The Tell-Tale Sign Your Eggs Are Not Safe To Eat, According To The USDA

Eggs are a great way to get a good amount of protein, biotin, and the antioxidants lutein and zeaxanthin, all for an average of just 78 calories. While eggs typically get a bad rap for their high amount of cholesterol, a 2008 study in Circulation confirmed that it's okay to eat an egg a day without increasing your risk of heart failure.

Eggs can be kind of tricky when it comes to knowing when they're fresh. The U.S. Department of Agriculture says that you should check out the sell-by date on the carton and use the eggs between three to five weeks from that date. But are those last few eggs in the carton still safe to eat if you're exactly five weeks out from that sell-by date? It helps to look at the albumen, also known as the egg white. If the albumen is either pink or iridescent, more than likely the egg is contaminated with the Pseudomonas bacteria, which can make you sick.

Precautions to keep your eggs safe

The USDA suggests inspecting your eggs before buying them at the grocery store. Eggs should be refrigerated at the store because bacteria multiply in perishable food stored at room temperature. The eggs should be clean and without cracks because bacteria could enter into these cracks. If an egg cracks in its container on your way home from the store, crack the egg into a clean container and seal it. Refrigerate the egg, but use it within two days.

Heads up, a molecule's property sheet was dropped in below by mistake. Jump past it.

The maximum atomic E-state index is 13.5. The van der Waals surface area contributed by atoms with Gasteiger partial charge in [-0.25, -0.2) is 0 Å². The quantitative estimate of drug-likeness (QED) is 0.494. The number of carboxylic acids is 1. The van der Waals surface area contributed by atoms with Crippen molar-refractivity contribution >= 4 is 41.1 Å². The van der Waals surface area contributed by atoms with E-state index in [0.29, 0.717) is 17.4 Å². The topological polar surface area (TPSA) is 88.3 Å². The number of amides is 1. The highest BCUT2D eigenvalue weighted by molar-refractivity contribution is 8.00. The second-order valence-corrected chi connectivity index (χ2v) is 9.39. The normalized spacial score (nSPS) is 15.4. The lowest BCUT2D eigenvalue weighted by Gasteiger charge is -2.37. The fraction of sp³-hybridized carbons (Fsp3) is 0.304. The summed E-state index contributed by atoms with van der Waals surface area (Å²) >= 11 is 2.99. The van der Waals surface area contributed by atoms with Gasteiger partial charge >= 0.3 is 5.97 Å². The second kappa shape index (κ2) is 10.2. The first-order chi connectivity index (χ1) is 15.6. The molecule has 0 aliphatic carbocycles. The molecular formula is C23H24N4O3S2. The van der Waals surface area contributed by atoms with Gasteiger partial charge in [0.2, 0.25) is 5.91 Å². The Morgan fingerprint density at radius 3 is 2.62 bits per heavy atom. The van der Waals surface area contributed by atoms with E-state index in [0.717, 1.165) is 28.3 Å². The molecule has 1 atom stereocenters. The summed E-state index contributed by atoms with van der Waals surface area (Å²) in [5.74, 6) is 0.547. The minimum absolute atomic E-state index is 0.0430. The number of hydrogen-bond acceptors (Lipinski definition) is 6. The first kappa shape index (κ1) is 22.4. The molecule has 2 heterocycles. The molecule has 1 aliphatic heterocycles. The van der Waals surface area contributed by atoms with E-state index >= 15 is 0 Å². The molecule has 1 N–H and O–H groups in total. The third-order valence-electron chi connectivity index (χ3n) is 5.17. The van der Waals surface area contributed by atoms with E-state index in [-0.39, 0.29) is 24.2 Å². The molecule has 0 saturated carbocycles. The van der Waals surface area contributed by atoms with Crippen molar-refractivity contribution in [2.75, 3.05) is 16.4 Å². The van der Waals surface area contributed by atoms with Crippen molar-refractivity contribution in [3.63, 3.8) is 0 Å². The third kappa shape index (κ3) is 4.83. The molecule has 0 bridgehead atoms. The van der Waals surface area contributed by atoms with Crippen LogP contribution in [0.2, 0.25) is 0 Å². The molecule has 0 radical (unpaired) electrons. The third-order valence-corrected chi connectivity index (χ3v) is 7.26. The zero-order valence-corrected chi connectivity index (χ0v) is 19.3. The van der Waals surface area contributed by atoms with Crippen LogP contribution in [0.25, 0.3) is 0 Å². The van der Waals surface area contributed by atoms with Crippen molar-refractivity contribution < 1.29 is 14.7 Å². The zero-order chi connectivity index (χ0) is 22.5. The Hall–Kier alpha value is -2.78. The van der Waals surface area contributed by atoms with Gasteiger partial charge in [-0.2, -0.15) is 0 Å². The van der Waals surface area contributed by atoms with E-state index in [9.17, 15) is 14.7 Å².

Avoid washing eggs because not only does it remove a protective coating, but your water could have bacteria or contamination that could soak through the shell's pores. Eggs should remain refrigerated at 40 degrees or below until you're ready to use them. If an egg has been sitting out for more than two hours at room temperature, throw it out to avoid harmful bacterial contamination. One way to tell an egg is spoiled is by its odor. If you crack or cook an egg and it smells rancid, it's probably spoiled and should be thrown out.

Safely cook eggs

The University of Minnesota Extension says that even if you store your eggs properly, you could get sick if you don't handle them properly while cooking. Salmonella bacteria, a common culprit of foodborne illness, can find their way into uncooked or poorly handled eggs, leading to serious health complications. Fried eggs should be cooked for two to three minutes per side, and scrambled eggs until they are firm. Quiches and other egg-based casseroles should be cooked until the inside temperature is 160 degrees Fahrenheit. Cooked eggs should be eaten within three or four days if you don't eat them right away.

Although it might be fun to make homemade ice cream, Better Health Channel says to avoid these types of foods because they containĀ raw eggs. This also includes homemade custards, mayonnaise, and hollandaise sauces. Rocky Balboa might have cracked four eggs as his health supplement, but this also isn't safe.